Language Planning for Modernization: The Case of Indonesian and Malaysian

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CONTRIBUTIONS TO THE SOCIOLOGY OF LANGUAGE brings to students, researchers and practitioners in all of the social and language-related sciences carefully selected book-length publications dealing with sociolinguistic theory, methods, findings and applications.

It approaches the study of language in society in its broadest sense, as a truly international and interdisciplinary field in which various approaches, theoretical and empirical, supplement and complement each other.

The series invites the attention of linguists, language teachers of all interests, sociologists, political scientists, anthropologists, historians etc. to the development of the sociology of language.

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The modernization of the languages of the
The rise of the Indonesian and Malaysian language
Problems in the transformation of the Indonesian

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About the author (1976)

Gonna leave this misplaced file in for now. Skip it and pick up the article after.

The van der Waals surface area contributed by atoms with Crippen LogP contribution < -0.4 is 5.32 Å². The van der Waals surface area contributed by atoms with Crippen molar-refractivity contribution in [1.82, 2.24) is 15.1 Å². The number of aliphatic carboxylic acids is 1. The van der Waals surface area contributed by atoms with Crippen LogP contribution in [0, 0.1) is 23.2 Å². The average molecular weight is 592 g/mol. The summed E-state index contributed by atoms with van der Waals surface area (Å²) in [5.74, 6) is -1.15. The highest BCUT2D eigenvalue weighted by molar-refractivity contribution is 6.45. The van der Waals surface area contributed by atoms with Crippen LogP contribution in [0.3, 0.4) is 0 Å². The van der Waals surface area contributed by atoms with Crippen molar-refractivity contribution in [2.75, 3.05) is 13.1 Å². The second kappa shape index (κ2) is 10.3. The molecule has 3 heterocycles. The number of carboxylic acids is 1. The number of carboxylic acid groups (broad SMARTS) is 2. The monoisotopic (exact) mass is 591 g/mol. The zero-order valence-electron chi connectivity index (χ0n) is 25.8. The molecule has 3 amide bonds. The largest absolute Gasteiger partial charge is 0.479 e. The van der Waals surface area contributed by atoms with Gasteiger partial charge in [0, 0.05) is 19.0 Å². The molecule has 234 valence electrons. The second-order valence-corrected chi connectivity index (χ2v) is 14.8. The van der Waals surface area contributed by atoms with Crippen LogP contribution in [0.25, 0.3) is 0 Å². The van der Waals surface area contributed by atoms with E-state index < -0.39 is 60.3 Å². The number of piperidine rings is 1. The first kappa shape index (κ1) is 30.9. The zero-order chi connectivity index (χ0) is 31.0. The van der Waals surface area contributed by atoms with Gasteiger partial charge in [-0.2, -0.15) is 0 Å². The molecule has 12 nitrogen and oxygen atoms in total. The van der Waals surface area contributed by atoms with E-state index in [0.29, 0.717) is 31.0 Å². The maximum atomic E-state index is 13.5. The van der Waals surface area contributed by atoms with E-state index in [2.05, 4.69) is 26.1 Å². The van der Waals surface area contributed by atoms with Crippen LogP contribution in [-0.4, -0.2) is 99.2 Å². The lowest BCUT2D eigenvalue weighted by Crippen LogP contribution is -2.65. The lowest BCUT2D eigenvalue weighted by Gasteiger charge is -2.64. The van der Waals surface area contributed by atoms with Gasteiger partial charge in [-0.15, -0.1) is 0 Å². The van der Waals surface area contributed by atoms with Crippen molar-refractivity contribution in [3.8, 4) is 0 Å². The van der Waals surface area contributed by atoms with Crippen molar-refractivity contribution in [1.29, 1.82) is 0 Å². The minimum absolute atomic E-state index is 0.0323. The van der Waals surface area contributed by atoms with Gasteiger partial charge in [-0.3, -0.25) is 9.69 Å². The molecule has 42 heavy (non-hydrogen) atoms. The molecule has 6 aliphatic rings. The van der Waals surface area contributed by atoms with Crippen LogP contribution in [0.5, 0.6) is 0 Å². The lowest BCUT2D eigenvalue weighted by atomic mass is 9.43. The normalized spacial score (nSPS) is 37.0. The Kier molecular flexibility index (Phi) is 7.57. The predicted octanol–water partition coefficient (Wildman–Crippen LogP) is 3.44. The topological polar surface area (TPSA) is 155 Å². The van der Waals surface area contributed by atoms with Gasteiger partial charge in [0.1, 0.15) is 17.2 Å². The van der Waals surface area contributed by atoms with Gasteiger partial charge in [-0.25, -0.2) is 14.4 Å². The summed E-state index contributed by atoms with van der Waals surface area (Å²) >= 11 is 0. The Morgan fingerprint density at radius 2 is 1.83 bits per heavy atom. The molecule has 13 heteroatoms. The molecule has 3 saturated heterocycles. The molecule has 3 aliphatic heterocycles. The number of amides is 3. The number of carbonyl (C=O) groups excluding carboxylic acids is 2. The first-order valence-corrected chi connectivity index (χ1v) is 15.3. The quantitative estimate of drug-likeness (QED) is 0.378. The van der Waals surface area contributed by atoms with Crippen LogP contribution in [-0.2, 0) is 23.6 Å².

Sutan Takdir Alisjahbana is an important cultural figure in Malaysia, as well as in Indonesia, because of his early and continuing contributions to a contemporary literary language. He began his career as a leader in Indonesia's first literary movement of the 1930s. As the editor of the prominent literary magazine Pundjangga Baru (The New Poet), he wrote articles on poetry, language, and culture, and his own poetry, essays, and novels helped shape a creative language. While an early advocate of Malay-based Indonesian as the national language, Alisjahbana also argued for learning Dutch and gaining a Western education. In all his early writings, he linked Indonesian social conditions to literature, which he felt would flourish, like all of an independent Indonesia, with modernization based on a European model. He believed that writers must look forward to a future that incorporates the best of Western society. His controversial essays prompted long replies from those who wanted literature to reignite former glories. For Takdir Alisjahbana, there is no literary form more representative of the modern than the novel. Unfortunately, his literary works remain untranslated. His most notable novel, Lajar Terkembang (With Sails Unfurled), serves as a vehicle to express his polemics. Its characters highlight his Indonesian ideal of being educated, free-thinking, and responsible.

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